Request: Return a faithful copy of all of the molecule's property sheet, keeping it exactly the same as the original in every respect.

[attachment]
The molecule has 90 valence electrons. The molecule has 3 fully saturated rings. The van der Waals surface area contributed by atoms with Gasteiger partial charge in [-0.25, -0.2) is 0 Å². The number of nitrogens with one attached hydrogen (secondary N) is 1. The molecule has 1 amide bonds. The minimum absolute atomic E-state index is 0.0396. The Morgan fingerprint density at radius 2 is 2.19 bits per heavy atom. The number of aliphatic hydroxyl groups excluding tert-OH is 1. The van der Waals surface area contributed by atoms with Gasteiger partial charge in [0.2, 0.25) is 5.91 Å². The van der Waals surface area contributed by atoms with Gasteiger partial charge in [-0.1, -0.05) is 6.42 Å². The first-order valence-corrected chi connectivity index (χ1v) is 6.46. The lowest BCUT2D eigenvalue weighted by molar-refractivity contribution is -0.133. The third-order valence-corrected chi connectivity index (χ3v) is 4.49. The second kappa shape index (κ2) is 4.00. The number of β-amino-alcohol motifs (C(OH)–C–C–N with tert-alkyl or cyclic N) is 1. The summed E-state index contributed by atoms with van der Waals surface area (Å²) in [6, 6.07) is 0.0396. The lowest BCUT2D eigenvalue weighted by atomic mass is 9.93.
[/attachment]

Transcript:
The molecule has 90 valence electrons. The molecule has 3 fully saturated rings. The van der Waals surface area contributed by atoms with Gasteiger partial charge in [-0.25, -0.2) is 0 Å². The number of nitrogens with one attached hydrogen (secondary N) is 1. The molecule has 1 amide bonds. The minimum absolute atomic E-state index is 0.0396. The Morgan fingerprint density at radius 2 is 2.19 bits per heavy atom. The number of aliphatic hydroxyl groups excluding tert-OH is 1. The van der Waals surface area contributed by atoms with Gasteiger partial charge in [0.2, 0.25) is 5.91 Å². The van der Waals surface area contributed by atoms with Gasteiger partial charge in [-0.1, -0.05) is 6.42 Å². The first-order valence-corrected chi connectivity index (χ1v) is 6.46. The lowest BCUT2D eigenvalue weighted by molar-refractivity contribution is -0.133. The third-order valence-corrected chi connectivity index (χ3v) is 4.49. The second kappa shape index (κ2) is 4.00. The number of β-amino-alcohol motifs (C(OH)–C–C–N with tert-alkyl or cyclic N) is 1. The summed E-state index contributed by atoms with van der Waals surface area (Å²) in [6, 6.07) is 0.0396. The lowest BCUT2D eigenvalue weighted by atomic mass is 9.93.